Coroner finds small acts combined caused tramping fatality

17th August 2022|2min
Media Release | Embargoed until 5am on August 17 

A coroner has found that Tākaka woman Tracey Smith tragically passed away from hypothermia while tramping with her son in Nelson Lakes National Park, on Queens Birthday weekend in 2019. 

The recommendations adopted by Coroner Meenal Duggal highlight many common factors trampers face, says the NZ Mountain Safety Council (MSC). 

MSC provided a report to support the coronial investigation, this included identifying contributing factors specific to her death and provided recommendations to prevent future similar tragedies.

The report highlighted critical decisions including the choice to proceed to Angelus Hut, and not turning back once conditions became impassable. The severe weather including low temperatures, deep snow and poor visibility made things more difficult. Compounding factors were the lack of quality food and rest, and the cotton clothing she was wearing directly on her legs. 

MSC Chief Executive Mike Daisley says unfortunately this tragedy highlights how small seemingly independent decisions can often compound into a series of errors, each making the situation worse until they become fatal.  

“Tracey’s tragic death is a very extreme example of how poor decisions can snowball and in the worst situations become life-threatening.”

“If any one of those critical decisions had been different, Tracey may have survived.  

“It’s often easy to underestimate the importance of seemingly small decisions. There are lots of little things that can be easily overlooked, and when combined, each of these compound the seriousness of the situation,” Daisley says.  

The coroner noted MSC’s mention of two heuristic traps; social proof and scarcity, which influenced Smith's decision making. These are two serious yet common traps for trampers. Social proof is the tendency to think a situation is safe because others are doing it, while scarcity refers to taking the risk due to a lack of opportunity, such as time or weather window.    

Coroner Meenal Duggal endorsed the NZ Mountain Safety Council’s recommendations, as follows: 

  1. Act on advice given by trusted sources such as DOC visitor centre staff;  
  2. Always carry an emergency communications device, whenever heading into the backcountry or outside of reliable cell phone coverage.  
  3. Consider the experience and fitness levels of all members of your group and anticipate how the terrain may change in different weather conditions. Allow enough time to complete your trip in daylight hours and have alternative plans in case it takes longer, or conditions change.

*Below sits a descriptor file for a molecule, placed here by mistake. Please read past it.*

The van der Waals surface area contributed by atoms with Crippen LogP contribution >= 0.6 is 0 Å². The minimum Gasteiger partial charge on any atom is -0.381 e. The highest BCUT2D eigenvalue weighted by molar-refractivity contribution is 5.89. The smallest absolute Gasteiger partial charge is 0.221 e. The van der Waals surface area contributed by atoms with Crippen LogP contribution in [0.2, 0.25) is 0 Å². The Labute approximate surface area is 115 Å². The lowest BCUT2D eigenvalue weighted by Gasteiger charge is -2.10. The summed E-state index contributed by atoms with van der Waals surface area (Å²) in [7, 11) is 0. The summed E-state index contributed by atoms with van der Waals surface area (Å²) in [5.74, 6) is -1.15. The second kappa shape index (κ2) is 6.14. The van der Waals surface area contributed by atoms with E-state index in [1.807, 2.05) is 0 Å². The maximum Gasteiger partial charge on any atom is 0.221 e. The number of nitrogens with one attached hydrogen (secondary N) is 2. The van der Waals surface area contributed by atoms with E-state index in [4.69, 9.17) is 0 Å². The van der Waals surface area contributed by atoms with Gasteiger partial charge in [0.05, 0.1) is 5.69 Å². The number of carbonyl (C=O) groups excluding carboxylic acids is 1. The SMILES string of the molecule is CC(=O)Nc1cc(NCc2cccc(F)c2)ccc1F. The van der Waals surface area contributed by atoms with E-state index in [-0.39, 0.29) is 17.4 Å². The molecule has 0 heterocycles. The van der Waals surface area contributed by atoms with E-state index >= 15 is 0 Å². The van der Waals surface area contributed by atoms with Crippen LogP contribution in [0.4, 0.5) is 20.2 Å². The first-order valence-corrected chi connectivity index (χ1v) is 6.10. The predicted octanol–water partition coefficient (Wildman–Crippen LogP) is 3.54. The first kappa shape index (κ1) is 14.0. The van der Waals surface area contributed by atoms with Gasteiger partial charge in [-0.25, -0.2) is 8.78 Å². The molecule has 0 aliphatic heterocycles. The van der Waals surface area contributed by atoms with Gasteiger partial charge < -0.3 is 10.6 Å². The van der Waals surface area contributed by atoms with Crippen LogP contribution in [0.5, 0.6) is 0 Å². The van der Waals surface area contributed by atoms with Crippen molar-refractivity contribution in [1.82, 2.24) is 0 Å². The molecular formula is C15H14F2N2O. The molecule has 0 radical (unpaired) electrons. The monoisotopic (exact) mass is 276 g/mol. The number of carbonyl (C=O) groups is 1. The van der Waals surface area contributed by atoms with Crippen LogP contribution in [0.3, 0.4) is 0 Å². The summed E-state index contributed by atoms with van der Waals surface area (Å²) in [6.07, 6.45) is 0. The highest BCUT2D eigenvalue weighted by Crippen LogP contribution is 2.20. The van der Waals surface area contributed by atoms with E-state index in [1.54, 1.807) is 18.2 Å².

4. Allow enough time to take regular rest breaks to eat and hydrate, particular in cold and wet conditions. If this is not possible, plan for refuelling or turning back.  
  5. Be prepared to make early and conservative decisions to stop and turn back, especially when encountering terrain and weather conditions beyond your experience and fitness.  
  6. Do not wear cotton layers as they draw heat away from the body when wet.  
  7. Always carry some form of emergency shelter, such as a tent fly, tarpaulin or bivvy bag on all tramping trips, even in summer.  
  8. Learn to identify the signs of hypothermia and act quickly to get warm again. 

The Coroner also endorsed that trampers who are in possession of an emergency communication device should not hesitate to activate it when a person’s life is or may be at risk. The relevant emergency response authority will make appropriate risk assessments and respond accordingly. 
The MSC extends its sincere condolences to Tracey Smith’s son, family and friends, and the trampers at Angelus Hut at the time of the incident. 

pdf Coronial Findings: Tracey Smith pdf – 175 KB


Prevention work - NZ Mountain Safety Council: 

MSC have long identified the routes and tracks leading to Angelus Hut, notably via Robert Ridge, in the Nelson Lakes National Park as a hotspot for tramping incidents in Aotearoa. MSC insights show an incident rate of approximately 1 in 700 trampers requiring search and rescue (SAR) assistance between 2010-2019.  

To improve safety along those tracks, Department of Conservation (DOC), NZ Police and MSC formed an independent Issue Specific Advisory Group to look at the key safety issues, and developed a report with proposed solutions that could be taken to better provide people with information that will allow them to make informed decisions. The report analysed Smith’s death, and other tramping incidents.  
Two of the six proposed solutions have been completed, and the other four will lead to shared projects between MSC and DOC. 

We encourage you to continue gaining the skills and knowledge required for a safe trip.  

  • Download the Plan My Walk app: experienced and beginner trampers can find the right track for their abilities, check for any track alerts issued by DOC and MetService weather warnings, and a suggested gear list which can be sent to group members and emergency contacts. 

MSC has many free resources and information to support basic skills and knowledge.  

Additionally, check out its range of helpful videos available. 

Contact Communications Advisor Rebekah Wilson at with any other queries, data or photos.

Header photo: Angelus Hut in winter conditions | Loic Lassueur